After looking around, I thought that the posters showcasing the Catch it Bin it Kill it guidance were a little bit dull for the students in my class that I know would just gloss over it. Instead, I decided to make a visual aid that I knew the children would like and look at for my noticeboard.
Instead of the traditional poster, I made the slogan into three sections with arrows to cut out to make it easy for them to see the process. Being able to cut the circles out means that I can put it up vertically or horizontally, whichever I need to do for it to fit on my noticeboard.
They have cute little cartoons to make it a bit more lively, and an explanation as to what each step means. The title ‘Stay Hygienic’ will be placed above it and spoken about on the first day of school as this is really important, especially for the coming year.
If you have any questions about this resource, please contact me on my instragram: misshood.nqt :)
Inspired by so many others, I decided to create this growth mindset display based on the readings and research I have done both on my course and in my spare time.
The acrostic shows ‘mindset’ as different ways to have a growth mindset. It also displays different, smaller sentences and questions on the poster to showcase what this section means.
This can be displayed in different ways, either across or downwards, or randomly on display! I plan to use this and talk about having a growth mindset on the first day at school, having it on display for the rest of the year.
For my own calm corner display, I decided to go with the theme of clouds. This resources includes a title page, instructions for the corner, a mood circle, a definition of ‘mindfulness’ and three strategies to relax.
Strategy 1 - Breathing exercises. Included are four breathing excercises that can be laminated or put into a pouch for the child to choose from. This is a tracing and slow breathing exercise.
Strategy 2 - These are some activities (10) to choose from whilst in the calm corner. This includes activities such as ‘find an object with the beginning letter of your name’.
Strategy 3 - a ‘mindfulness’ jar. This is a resource in which I have included 6 (as you print out as many as you need/refill as you go along).
Hope you enjoy this resource, if you have any questions about it, send me a message on my teacher instagram @misshood.nqt :)
Created by myself, inspired by other teachers. This is my version of Morning and Afternoon questions that engage the children with simple questions in the morning and reflection questions in the afternoon.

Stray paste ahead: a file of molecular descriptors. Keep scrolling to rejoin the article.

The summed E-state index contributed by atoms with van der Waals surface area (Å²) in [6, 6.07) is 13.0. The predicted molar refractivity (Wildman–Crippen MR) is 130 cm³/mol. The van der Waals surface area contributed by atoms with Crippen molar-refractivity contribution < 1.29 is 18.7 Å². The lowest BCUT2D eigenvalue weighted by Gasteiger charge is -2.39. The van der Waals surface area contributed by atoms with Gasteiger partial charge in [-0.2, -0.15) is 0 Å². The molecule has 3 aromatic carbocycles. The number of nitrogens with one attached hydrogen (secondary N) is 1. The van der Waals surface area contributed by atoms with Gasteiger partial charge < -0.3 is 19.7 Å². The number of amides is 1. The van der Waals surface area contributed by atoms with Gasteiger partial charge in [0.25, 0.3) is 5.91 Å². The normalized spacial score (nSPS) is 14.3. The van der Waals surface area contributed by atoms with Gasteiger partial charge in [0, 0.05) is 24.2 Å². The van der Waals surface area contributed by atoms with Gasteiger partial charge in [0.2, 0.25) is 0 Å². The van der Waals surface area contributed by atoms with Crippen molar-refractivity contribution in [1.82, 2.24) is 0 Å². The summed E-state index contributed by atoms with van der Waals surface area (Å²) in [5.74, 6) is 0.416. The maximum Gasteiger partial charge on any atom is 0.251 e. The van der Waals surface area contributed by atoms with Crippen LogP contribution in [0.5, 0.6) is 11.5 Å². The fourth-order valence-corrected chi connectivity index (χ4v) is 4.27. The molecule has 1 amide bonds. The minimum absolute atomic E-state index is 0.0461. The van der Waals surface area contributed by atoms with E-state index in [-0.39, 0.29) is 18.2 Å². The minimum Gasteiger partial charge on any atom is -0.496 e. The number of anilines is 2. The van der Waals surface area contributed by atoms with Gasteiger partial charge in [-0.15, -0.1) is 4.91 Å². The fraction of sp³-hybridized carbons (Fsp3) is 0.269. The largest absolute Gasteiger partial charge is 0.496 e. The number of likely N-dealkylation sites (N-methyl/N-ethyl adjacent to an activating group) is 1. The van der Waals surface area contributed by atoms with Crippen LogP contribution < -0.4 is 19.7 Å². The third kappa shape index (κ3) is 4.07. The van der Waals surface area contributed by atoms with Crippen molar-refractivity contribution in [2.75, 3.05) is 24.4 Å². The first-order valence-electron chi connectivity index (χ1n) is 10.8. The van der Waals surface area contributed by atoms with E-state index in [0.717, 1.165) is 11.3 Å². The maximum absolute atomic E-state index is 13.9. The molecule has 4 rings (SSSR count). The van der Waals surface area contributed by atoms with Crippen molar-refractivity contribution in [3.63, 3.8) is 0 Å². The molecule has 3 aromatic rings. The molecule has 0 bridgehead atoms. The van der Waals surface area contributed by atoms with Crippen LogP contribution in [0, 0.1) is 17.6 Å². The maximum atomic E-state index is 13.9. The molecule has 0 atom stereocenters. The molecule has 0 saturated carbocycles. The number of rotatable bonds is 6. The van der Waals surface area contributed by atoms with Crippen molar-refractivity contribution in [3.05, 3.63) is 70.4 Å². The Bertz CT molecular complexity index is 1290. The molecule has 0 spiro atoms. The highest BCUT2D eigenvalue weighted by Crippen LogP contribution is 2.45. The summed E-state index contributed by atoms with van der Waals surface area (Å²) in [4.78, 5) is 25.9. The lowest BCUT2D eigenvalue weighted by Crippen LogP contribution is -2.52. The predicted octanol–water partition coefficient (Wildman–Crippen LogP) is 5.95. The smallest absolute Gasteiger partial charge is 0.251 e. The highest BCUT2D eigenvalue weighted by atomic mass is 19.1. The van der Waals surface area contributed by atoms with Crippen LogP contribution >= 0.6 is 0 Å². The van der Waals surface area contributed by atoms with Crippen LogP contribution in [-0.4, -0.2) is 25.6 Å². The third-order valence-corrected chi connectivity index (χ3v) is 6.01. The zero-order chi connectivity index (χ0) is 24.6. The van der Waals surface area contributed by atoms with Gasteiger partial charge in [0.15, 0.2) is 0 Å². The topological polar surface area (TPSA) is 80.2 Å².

The morning owls include simple answer questions, with some asking them to question what they will do to be kind that day, and others asking simple questions such as what they had to eat for dinner last night. In my classroom, I will incorporate these as a fun way to answer the register from time to time, whenever I have time.
The afternoon owls ask reflective questions such as what they are proud of or what they have learned that day. These are easy to repeat through days of the week.
The best part about the owls is that the children also have the opportunity to choose an owl, or you could use these as part of a reward system (if a child is good that day, they can pick and ask the question to the other children).
They can also be edited with different animals - if you would like me to edit them to have different backgrounds, such as flowers or clouds, I can do this for a small price!
These business-card sized checklist sheets have been designed so that children know what it means to really finish their work.
From placement, I know that near the end of the lesson, a lot of children come up to you and say that they’re finished. Little do they realise that a lot of the time, they aren’t! These checklists ensure that they can self-assess before they tell the teacher.
They both have elements of making sure the child has met the success criteria for that lesson, while focusing on they key elements they need in both mathematics and English lessons to be complete in their work.
It also allows them to tick the box saying that they are proud of their work. If they can’t tick any of the boxes on the checklists, it prompts the question why. Is it something they have forgotten to do? Is there any reason that they aren’t proud of their work? It gives them the opportunity to reflect on their work for that lesson.
Finally, it prompts a tip on the front of the checklist that asks them how they can improve their work. Through a different method? Perhaps different synonyms.
I will be laminating these so that they can use them, alongside blowing up a laminated copy for myself to model both during lessons and with the children.